Browsing Electronic Theses by Issue Date "2016-10-18T16:13:04Z"
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- ItemExamination of Bottlenose Dolphin (Tursiops truncatus) Abundances in Relation to Environmental Factors and Risks(2014-08-22) Huther, Kevin David; Scott, Geoffrey I.; Owens, David; Pennington, Paul; Roumillat, BillThe bottlenose dolphin (Tursiops truncatus ) is the most abundant marine mammal in coastal regions of the southeastern U.S. and Gulf of Mexico. Population abundances vary throughout their range and may be influenced by various environmental factors, including food availability and environmental quality. This study measured bottlenose dolphin abundances in Charleston, South Carolina against a variety of environmental factors. Metrics measured during 420 transects in the Ashley River and Wando River included dolphin abundances, boat traffic, water quality, sediment quality, and fish abundance. Three Multiple Linear Regression (MLR) Models were used to determine if environmental factors significantly affected dolphin abundance rates. A preliminary MLR (n=263 transects) revealed that dolphin abundance rates/study block were significantly related to boats/ study block and surface salinity. A Standardized MLR analysis (n=299) used dolphin and boat observations on a survey unit of effort basis , plus water temperature class categorizations and found that dolphin abundance rates/hour were significantly related to study blocks, surface water temperature class, and sediment quality. A Maximum Likelihood ANOVA (n=300) compared categorical classification of dolphins observation rates/hour, boat traffic rates/hour, sediment quality, and mean fish abundances/net, plus each environmental water quality metric. Dolphin abundances were only significantly related to water temperature class using this categorical MLR model.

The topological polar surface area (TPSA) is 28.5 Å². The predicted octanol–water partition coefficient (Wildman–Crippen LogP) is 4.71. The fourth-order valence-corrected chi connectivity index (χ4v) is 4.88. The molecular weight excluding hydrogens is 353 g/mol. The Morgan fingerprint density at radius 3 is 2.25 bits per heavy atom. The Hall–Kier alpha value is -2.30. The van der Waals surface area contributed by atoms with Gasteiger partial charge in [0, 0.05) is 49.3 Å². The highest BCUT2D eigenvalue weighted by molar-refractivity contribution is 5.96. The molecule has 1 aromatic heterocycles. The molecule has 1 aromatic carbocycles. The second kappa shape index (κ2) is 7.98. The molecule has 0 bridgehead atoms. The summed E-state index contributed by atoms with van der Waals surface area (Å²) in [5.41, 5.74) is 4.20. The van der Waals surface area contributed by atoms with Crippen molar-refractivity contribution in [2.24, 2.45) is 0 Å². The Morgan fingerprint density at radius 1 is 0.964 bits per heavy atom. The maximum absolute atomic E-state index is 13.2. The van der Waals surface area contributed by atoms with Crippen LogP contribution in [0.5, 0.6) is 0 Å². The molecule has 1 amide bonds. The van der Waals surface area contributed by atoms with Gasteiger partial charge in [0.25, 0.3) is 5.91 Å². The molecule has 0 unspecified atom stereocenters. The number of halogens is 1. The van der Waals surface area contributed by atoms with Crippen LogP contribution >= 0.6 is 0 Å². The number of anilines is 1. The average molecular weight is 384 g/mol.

- ItemUsed to be a rough place in them hills: Illicit liquor, the Dark Corner, and the New South(2014-08-18) Blackwell, Joshua Beau; Gleeson, David; Poole, William S.; Moore, BoThe area known as the Dark Corner, near Greenville, South Carolina was once home to a distinct Appalachian culture. Isolated from their fellow South Carolinians, the Dark Corner was perceived as culturally and politically backwards throughout much of the nineteenth century. In particular, the area's reliance on illicit distillation as a cornerstone of its economy led to a protracted conflict with State and Federal law enforcement. Much of this conflict occurred during the post-Civil War modernization of the South Carolina Upstate. New South editors aggressively perpetuated the stereotype of the lawless and drunken distillers on the inhabitants of the Dark Corner. This stereotype, coupled with the Dark Corner's resistance to modernization, ostracized the local inhabitants and alienated the area from much of the economic boom of the Upstate. While the cultural mores, including the production of illicit alcohol, of the Dark Corner remained intact throughout much of the twentieth century, the area was eventually modernized by outsiders moving into upscale residential resorts dotted throughout the mountain landscape. While genealogists and popular writers have outlined some of the historical events surrounding the disputes between law enforcement and the residents of the Dark Corner, they have not placed these events in a proper cultural context. This study shows that the various conflicts over the illicit production of alcohol reflect deep cultural differences between this outpost of Appalachia and the rest of South Carolina.